Two questions come to mind in light of President Trump's statement a little over a week ago that he will support legislation to change U.S. marijuana laws to prevent the federal government from interfering in states that have legalized the drug.

The first question is: Will he really do it? My best guess is that he will. Trump had already committed to Sen. Cory Gardner, the Colorado Republican, in April that he'd back Gardner's efforts to permanently resolve the disconnect between federal and state laws on marijuana. His previous views also generally supported the idea of allowing states to make their own decision.

My second question is a tougher one: What's the best investing strategy if the president does support U.S. marijuana law reform and the legislation passes? One idea is to bet against prison stocks like CoreCivic (CXW -2.08%) and GEO Group (GEO -1.91%). After researching this strategy, though, my conclusion is that this is an especially bad idea. Here's why.

Large sign with "marijuana" printed below a smaller sign with "legal" printed and an arrow pointing to the right

Image source: Getty Images.

A good idea -- at first glance

CoreCivic and GEO Group are the two largest publicly traded private operators of prisons in the U.S. As of March 31, CoreCivic owned 44 correctional and detention facilities and operated another seven. GEO operates more than 70 U.S. correctional and detention facilities, plus others in Australia, Canada, and the United Kingdom.

The line of thinking for betting against prison stocks like CoreCivic and GEO Group consists of three components. First, the U.S. has the highest incarceration numbers in the world. Second, many individuals are imprisoned because of drug possession. Third, with more states legalizing marijuana, if the federal government gets out the way, there should be fewer prisoners. Put all this together, and it might make sense that prison stocks would suffer.

There's no disputing the first assumption. The U.S. does indeed have the highest incarceration rate of any country, with nearly 2.2 million people locked up in 2016, according to the Drug Policy Alliance.

It's also true that many of the individuals in correctional and detention facilities are there because of drug-related offenses. At least 137,000 individuals are incarcerated because of possession of drugs, according to a 2016 report released by the American Civil Liberties Union and Human Rights Watch. U.S. police arrest more people for marijuana possession than they do for all violent crimes combined.

And state support for legalizing marijuana is certainly growing. At last count, 30 states plus the District of Columbia allow medical or recreational use of marijuana. Eight of those states plus D.C. permit recreational marijuana use. Another two states could soon legalize recreational marijuana, with another state voting later in June to potentially legalize medical marijuana.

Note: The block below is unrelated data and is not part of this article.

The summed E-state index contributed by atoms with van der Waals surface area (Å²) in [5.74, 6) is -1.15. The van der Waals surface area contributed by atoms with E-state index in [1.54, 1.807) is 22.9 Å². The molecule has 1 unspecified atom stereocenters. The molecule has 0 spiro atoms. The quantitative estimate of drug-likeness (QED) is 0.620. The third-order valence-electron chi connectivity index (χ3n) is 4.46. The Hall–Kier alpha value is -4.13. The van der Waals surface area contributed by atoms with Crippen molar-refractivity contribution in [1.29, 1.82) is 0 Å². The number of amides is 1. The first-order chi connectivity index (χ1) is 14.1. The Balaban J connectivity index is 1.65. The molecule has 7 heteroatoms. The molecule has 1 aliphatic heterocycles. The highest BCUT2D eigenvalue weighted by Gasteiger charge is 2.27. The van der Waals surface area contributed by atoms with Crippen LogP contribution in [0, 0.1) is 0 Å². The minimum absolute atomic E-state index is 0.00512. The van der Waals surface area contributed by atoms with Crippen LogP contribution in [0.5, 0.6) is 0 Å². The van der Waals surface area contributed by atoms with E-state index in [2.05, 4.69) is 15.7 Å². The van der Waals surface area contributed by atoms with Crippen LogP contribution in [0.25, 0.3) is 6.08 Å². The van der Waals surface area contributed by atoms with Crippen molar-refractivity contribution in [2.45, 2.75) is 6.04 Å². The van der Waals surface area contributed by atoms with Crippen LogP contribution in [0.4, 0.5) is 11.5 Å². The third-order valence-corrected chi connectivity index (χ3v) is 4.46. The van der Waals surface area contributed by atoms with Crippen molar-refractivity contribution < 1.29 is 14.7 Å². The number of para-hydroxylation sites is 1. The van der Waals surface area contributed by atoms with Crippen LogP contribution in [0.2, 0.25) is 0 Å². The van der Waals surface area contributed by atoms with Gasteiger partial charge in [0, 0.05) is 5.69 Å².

The big flaw

However, there is a huge flaw with an investing strategy of betting against prison stocks. The idea itself doesn't hold water.

Although there are many people in jail on drug possession charges, most of those crimes didn't involve marijuana. A little over 12% of individuals in federal prisons in 2012 for drug possession were there for possessing marijuana, according to a study conducted by the Urban Institute. Crack cocaine, powder cocaine, and methamphetamines were much more likely to be involved than marijuana. 

Several years ago, Rolling Stone magazine reported on the top myths about marijuana. One was that prisons are full of individuals there for marijuana possession. The reality is that, while many people do get arrested for marijuana possession, relatively few go to jail. At least 22 states have rolled back laws requiring jail time for simple possession of small amounts of marijuana. 

Better alternatives

If you're looking to profit from potential changes to U.S. marijuana laws, I think there are two much better alternatives. 

My view is that there's an almost surefire winner from the legislation proposed by Sen. Gardner and Sen. Elizabeth Warren, the Massachusetts Democrat, which President Trump has said he'd probably support. With projections of a $22 billion marijuana market in the U.S. by 2022 even without legislative changes, Scotts Miracle-Gro (SMG -0.02%) should benefit from growth in the industry regardless of what happens.

Back in the gold-rush days, selling shovels was the best way to consistently make money. With a "green rush" underway with growth in the marijuana market, Scotts is kind of a shovel-selling play. The company is a top supplier of hydroponic products that are important for marijuana growers.

Another investing angle is to buy one or more of the biggest Canadian marijuana stocks. Aurora Cannabis (ACB -0.69%), for example, is currently the No. 2 Canadian marijuana stock by market cap. Cam Battley, Aurora's chief corporate officer, recently stated that the company is "poised and ready to enter the U.S. market in a big way very fast" if federal laws are modified.

I'm not saying that Aurora Cannabis is necessarily the best pick among the Canadian companies, though. Several of the top players are likely to quickly scramble to enter the U.S. should the bill being promoted by Gardner and Warren (both from states allowing recreational marijuana use) become law.

One thing seems certain: A lot of money could be made if U.S. marijuana laws change. And based on President Trump's comments, it's more likely than ever that changes could be on the way.